Then there is the luggage itself. Both of us have six bags on our bikes and it’s totally impractical for you to take all of this off and bring it with you into your passenger compartment (the other four of five passengers may not like having to sit with a couple of panniers on their laps for six hours!). So the bikes have to be left in the luggage compartment, fully loaded on the bikes, for the trip. You just have to hope that nothing gets interfered with or stolen.

Getting the bikes off the train at the other end is even worse, as gravity will do more damage to a bike, when the train employee decides to shove your bike out the door. None of it is a pleasurable or a relaxing experience. I would much rather have cycled the 600km to Athens than go through that experience again, but in this case that wasn’t an option.

I often read on travel blogs about touring cyclists taking a bus – how they handle those logistics is beyond me!

Six hours later, we arrived in Athens and had to cycle seven kilometres in the dark in a strange city to the apartment we arranged to rent. We had no map, no real idea of how to get there. The previous night I had taken photographs of our route on Google Maps from the computer. We had to go nice and slow and keep checking the camera every couple of hundred meters, because if we got lost then there was no way we were ever going to find our way to the apartment by 7am – when we had to meet the landlord.

We must have looked like a couple of strange people, cycling around the city in the dark with panniers and head torches, but we found our way there and were very relieved to get in, have a shower and a quick nap.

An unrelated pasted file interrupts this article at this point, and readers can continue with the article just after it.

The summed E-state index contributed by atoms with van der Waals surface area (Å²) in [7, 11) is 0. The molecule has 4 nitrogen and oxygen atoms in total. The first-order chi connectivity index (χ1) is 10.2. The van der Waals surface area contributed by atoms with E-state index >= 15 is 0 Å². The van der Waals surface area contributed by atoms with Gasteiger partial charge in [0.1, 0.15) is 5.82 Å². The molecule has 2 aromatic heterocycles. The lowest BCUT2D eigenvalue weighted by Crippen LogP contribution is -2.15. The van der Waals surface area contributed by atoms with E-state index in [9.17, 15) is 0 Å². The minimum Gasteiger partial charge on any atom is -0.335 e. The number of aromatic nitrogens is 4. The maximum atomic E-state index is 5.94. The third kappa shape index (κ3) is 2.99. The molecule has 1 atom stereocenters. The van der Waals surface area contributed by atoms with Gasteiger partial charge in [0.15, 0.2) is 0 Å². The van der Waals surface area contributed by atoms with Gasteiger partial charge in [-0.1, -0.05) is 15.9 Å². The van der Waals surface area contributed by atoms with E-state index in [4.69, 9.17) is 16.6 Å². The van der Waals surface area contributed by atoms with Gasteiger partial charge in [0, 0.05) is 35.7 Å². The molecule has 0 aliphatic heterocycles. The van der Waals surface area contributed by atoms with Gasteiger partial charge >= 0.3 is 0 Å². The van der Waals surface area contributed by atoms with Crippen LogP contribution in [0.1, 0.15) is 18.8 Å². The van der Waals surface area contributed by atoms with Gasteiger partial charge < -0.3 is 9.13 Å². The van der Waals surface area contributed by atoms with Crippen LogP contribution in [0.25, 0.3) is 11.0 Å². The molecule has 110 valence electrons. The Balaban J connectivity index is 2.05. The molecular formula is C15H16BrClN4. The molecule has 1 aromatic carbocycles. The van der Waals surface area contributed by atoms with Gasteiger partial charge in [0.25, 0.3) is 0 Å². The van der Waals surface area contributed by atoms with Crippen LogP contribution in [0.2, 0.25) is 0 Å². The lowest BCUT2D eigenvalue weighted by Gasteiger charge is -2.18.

One Euro a Kilo!

So here we are in Athens, a city so big that it makes Thessaloniki look like a country village. So far we have only seen a huge fruit and vegetable market as well as graffiti on virtually every stationary object.

How Many Varities of Olives Are There

Hmmm...Not On My Shopping List

We will be here for two weeks and so will have plenty of time to explore all the ancient sites that we have seen on tv and read about in books. Let’s hope it lives up to the hype and expectation.

If You Leave It Sitting There Long Enough...

We also plan to catch up on some sections of the blog – mainly the gallery, which we have fallen very behind on.

Apart from that though, it will be strange to have so much free time. We already feel a bit odd not to be getting on our bikes and moving on to the next destination. I feel responsible for this enforced stoppage, as Monika is ready to move on. My mind is ready to move on to our next adventure but unfortunately my leg was saying “no way, Mr”.  I suspect that I will be feeling a bit dusty after sitting here for two weeks and very anxious to get going to feel the wind on my face once again!